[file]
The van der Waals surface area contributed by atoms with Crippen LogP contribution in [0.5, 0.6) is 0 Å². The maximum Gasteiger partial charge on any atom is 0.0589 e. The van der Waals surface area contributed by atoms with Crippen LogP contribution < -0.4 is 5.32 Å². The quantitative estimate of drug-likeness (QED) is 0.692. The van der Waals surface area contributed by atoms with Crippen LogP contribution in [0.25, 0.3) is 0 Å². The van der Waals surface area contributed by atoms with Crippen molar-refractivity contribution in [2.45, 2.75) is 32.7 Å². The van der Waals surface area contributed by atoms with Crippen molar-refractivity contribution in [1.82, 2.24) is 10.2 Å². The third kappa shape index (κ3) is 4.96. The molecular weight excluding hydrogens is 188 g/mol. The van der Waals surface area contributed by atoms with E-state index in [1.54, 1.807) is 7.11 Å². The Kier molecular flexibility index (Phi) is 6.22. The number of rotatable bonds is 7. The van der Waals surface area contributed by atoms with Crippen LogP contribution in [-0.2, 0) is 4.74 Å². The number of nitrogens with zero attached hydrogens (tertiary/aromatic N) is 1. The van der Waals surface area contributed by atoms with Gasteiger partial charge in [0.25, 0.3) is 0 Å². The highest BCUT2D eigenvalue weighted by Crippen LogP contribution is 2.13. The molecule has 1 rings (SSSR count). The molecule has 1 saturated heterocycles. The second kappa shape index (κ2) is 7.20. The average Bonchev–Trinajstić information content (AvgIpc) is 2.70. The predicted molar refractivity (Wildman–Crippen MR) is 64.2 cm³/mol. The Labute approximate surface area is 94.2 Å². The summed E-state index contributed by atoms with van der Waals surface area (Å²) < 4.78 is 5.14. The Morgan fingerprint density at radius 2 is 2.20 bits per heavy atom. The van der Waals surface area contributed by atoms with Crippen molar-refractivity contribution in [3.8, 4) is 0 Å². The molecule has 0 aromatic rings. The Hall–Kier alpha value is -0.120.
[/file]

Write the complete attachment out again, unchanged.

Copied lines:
The van der Waals surface area contributed by atoms with Crippen LogP contribution in [0.5, 0.6) is 0 Å². The maximum Gasteiger partial charge on any atom is 0.0589 e. The van der Waals surface area contributed by atoms with Crippen LogP contribution < -0.4 is 5.32 Å². The quantitative estimate of drug-likeness (QED) is 0.692. The van der Waals surface area contributed by atoms with Crippen LogP contribution in [0.25, 0.3) is 0 Å². The van der Waals surface area contributed by atoms with Crippen molar-refractivity contribution in [2.45, 2.75) is 32.7 Å². The van der Waals surface area contributed by atoms with Crippen molar-refractivity contribution in [1.82, 2.24) is 10.2 Å². The third kappa shape index (κ3) is 4.96. The molecular weight excluding hydrogens is 188 g/mol. The van der Waals surface area contributed by atoms with E-state index in [1.54, 1.807) is 7.11 Å². The Kier molecular flexibility index (Phi) is 6.22. The number of rotatable bonds is 7. The van der Waals surface area contributed by atoms with Crippen LogP contribution in [-0.2, 0) is 4.74 Å². The number of nitrogens with zero attached hydrogens (tertiary/aromatic N) is 1. The van der Waals surface area contributed by atoms with Gasteiger partial charge in [0.25, 0.3) is 0 Å². The highest BCUT2D eigenvalue weighted by Crippen LogP contribution is 2.13. The molecule has 1 rings (SSSR count). The molecule has 1 saturated heterocycles. The second kappa shape index (κ2) is 7.20. The average Bonchev–Trinajstić information content (AvgIpc) is 2.70. The predicted molar refractivity (Wildman–Crippen MR) is 64.2 cm³/mol. The Labute approximate surface area is 94.2 Å². The summed E-state index contributed by atoms with van der Waals surface area (Å²) < 4.78 is 5.14. The Morgan fingerprint density at radius 2 is 2.20 bits per heavy atom. The van der Waals surface area contributed by atoms with Crippen molar-refractivity contribution in [3.8, 4) is 0 Å². The molecule has 0 aromatic rings. The Hall–Kier alpha value is -0.120.